Diane's thoughts on travel
Manchester Travel Blog› entry 254 of 254 › view all entries
It isn't until you get to the end of a trip that you realise where you have been. So, now we are at the end of this trip, where have we been? We began the year in Canada, then New Zealand and Australia, all interesting places with fantastic and breathtaking scenery. Yet in many ways it was no different to being at home. To challenge your ideals on life you need to see and experience an alternative, and for me the other 'western' countries didn't really provide that alternative.
The real travels for me began when we landed in Bangkok. When we left the airport and smelt the city, felt the heat, waded through a crowd and found a taxi to take us to a hotel we hadn't booked. For 3 months we lived day to day, no future plans, no bookings. Meeting people who spoke no English yet who shared what they had, oranges in a hard sleeper in Vietnam, papaya outside a temple in Cambodia, Angkor beers at Kymer New Year.
Early on in the trip we saw some profound grafitti that read 'What you own, begins to own you'. This has grown in meaning as time has gone on. For almost 12 months, what I owned I carried in a rucksac and apart from the camera (which I am afraid does own me!) I wouldn't have bothered if I had lost everything. Phone, MP3, could have disappeared and it wouldn't have mattered. I wonder how long I shall remain like that once I get back to earning money, and to buying things I want, rather than need! This year I have lived on almost one third of the money I lived on before, £10,000 for one year of living. This is certainly the year that I would prefer to have again and again. It is amazing how you get caught up in a consumeristic society, even if you don't want to.
When we were in North America one of the most surprising things to me was the amount of homeless people we saw on the streets, these were in two of the 'rich' countries in the world. Before we left I expected extreme poverty to be witnessed in the 'poorer' countries we visited - Laos for example, being one of THE poorest countries in the world, yet it seemed to me that these people had a much richer life than we can ever claim to have.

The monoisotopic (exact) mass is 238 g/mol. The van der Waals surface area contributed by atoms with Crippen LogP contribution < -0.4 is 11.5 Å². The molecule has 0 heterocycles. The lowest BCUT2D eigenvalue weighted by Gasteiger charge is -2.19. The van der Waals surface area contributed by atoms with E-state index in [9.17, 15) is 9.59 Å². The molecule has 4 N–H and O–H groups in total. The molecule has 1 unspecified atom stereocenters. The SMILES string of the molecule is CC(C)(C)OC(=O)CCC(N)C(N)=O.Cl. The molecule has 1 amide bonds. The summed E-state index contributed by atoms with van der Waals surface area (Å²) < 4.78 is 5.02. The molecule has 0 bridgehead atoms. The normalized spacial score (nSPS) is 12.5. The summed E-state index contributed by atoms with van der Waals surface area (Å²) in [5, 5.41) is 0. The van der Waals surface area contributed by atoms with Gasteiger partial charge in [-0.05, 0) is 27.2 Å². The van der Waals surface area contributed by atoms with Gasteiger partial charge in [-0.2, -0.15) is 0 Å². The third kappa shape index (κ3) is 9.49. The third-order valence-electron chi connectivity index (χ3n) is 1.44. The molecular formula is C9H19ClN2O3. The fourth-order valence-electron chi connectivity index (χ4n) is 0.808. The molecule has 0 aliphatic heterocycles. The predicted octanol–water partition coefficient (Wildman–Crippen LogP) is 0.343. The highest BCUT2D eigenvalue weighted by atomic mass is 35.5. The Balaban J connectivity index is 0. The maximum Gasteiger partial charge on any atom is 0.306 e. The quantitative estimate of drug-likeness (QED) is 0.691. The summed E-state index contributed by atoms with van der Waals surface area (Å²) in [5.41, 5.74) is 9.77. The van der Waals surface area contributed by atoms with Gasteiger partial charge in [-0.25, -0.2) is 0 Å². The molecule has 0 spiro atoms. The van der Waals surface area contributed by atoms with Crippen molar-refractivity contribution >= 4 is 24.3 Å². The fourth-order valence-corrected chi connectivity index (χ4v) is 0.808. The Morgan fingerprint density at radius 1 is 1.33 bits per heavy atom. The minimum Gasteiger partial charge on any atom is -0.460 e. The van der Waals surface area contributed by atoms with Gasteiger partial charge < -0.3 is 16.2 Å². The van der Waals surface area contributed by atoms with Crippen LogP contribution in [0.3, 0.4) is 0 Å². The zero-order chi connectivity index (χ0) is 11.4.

The country that had the biggest contrast between rich and poor was South Africa. It came as a real shock on the drive from the airport to pass the townships of the Cape Flats. These were real shanty towns. What made it more shocking was that in South Africa poverty is still pretty much based on the colour of your skin. In the towns and cities along the Garden Route were massive houses, all I am sure occupied by the white sections of the community, all fenced in and heavily guarded, whilst the people who looked after their homes and gardens left the towns each night to be taken to the localities on the outskirts of the town. Out of sight, out of mind? It was funny that once we left the Garden Route and got into the Transkei, supposedy one of the poorest provinces in the country, this 'poverty' wasn't as apparent. It was more rural and people seemed to have a more simpler way of life - yes they were poor but that didn't seem to be an issue amongst those we met. In 2010 South Africa hosts the FIFA World Cup - lets hope as well as building state of the art stadiums, they also manage to build some decent housing for the majority of the population.
Well those are my thoughts, a bit here and there but I'm back home now, and far too busy to have any more profound thoughts or to put it in any particular order, TV programmes to watch, txt messages to send, things to buy, a job to find........
I'll finish with a quote (or three)...
"Travel is more than the seeing of sights; it is a change that goes on, deep and permanent, in the ideas of living." ��"- Miriam Beard
"One’s destination is never a place, but a new way of seeing things." ��"- Henry Miller
'The miracle is not to fly in the air, or to walk on water, but to walk on the earth'